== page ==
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This answer assumes you are looking for the edge-disjoint second shortest path, which means the second shortest path cannot share any common edges with the shortest path.

Recall that the maximum flow in a network between two nodes `A` and `B` gives you the number of edge-disjoint paths between those two nodes. Also recall that algorithms such as Edmonds-Karp work by sending flow over a shortest path at each step.

So this problem only has a solution if the max flow between your two nodes is > 1, where each edge has a capacity of 1. If it does, find two augmenting paths as described in the Edmonds-Karp algorithm, and the second one is your second shortest.

See this problem and this solution to it (The description is in Chinese. I can't translate it, and babelfish can't really do it either, but won't admit it. The code is easy to follow though) for an example.

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This is assuming you can reuse edges and nodes:

A straightfoward solution is do make an extension of the Djikstra Algorithm.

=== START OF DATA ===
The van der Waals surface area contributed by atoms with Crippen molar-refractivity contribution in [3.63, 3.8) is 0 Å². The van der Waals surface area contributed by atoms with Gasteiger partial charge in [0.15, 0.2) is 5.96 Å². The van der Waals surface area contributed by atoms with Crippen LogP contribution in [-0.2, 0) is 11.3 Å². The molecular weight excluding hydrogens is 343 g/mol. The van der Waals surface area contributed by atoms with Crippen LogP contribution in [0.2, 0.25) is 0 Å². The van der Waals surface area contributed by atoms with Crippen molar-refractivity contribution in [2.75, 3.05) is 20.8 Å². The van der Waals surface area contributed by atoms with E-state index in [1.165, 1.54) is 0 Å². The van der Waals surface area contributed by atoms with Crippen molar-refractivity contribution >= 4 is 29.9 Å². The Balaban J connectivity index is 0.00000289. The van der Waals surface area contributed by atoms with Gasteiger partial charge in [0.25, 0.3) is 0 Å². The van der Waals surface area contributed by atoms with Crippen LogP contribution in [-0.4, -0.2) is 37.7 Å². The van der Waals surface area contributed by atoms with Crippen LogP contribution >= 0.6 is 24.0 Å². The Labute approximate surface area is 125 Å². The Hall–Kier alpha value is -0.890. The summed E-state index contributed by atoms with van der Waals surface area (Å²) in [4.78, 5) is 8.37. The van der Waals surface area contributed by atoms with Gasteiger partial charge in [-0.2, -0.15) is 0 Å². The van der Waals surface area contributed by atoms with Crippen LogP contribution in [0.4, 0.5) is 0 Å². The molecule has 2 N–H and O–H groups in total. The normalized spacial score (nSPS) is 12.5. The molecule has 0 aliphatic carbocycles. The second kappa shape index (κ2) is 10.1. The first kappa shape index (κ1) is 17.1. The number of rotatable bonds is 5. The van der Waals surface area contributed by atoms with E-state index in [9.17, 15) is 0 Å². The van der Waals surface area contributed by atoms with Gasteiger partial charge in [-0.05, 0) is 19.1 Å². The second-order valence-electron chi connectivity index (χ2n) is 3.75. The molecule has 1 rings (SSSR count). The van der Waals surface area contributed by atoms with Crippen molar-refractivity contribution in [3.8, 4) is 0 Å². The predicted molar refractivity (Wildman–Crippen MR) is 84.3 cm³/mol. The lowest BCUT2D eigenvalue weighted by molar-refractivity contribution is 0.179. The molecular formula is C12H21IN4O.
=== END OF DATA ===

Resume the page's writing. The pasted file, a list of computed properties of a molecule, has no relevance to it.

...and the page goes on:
• Instead of storing for each node the smallest cost and its respective parent, store the two smallest costs (and their respective parents).

• For the priority queue, intead of storing nodes, store (node, i) pairs, so you know wether to use the 1st or 2nd path during propagation.

• Take care during the propagation phases to keep the multiple path values correctly updated.

(I might be missing some important details but the basic idea is here...)

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When you prefer a practical solution to an academic one, here is one.

I solved this by setting a penalty to the shortest path edges and running the search again.

E.g. shortest path has length 1000, penalty is 10%, so I search for a 2nd shortest path with 1000<=length<=1100.

In the worst case I find the previous shortest path.
In the best case I find a disjunct path with the same length.
In most cases I find a path sharing some locally optimal subpaths.

Increasing the penalty forces the algorithm to find alternative routes, while decreasing makes it sharing tolerant.

When I find the 2nd shortest path, I have to subtract the sum of penalties on shared edges from the computed length to get the real length.

For k-th shortest path I set the penalty to all edges used in previous k-1 shortest paths.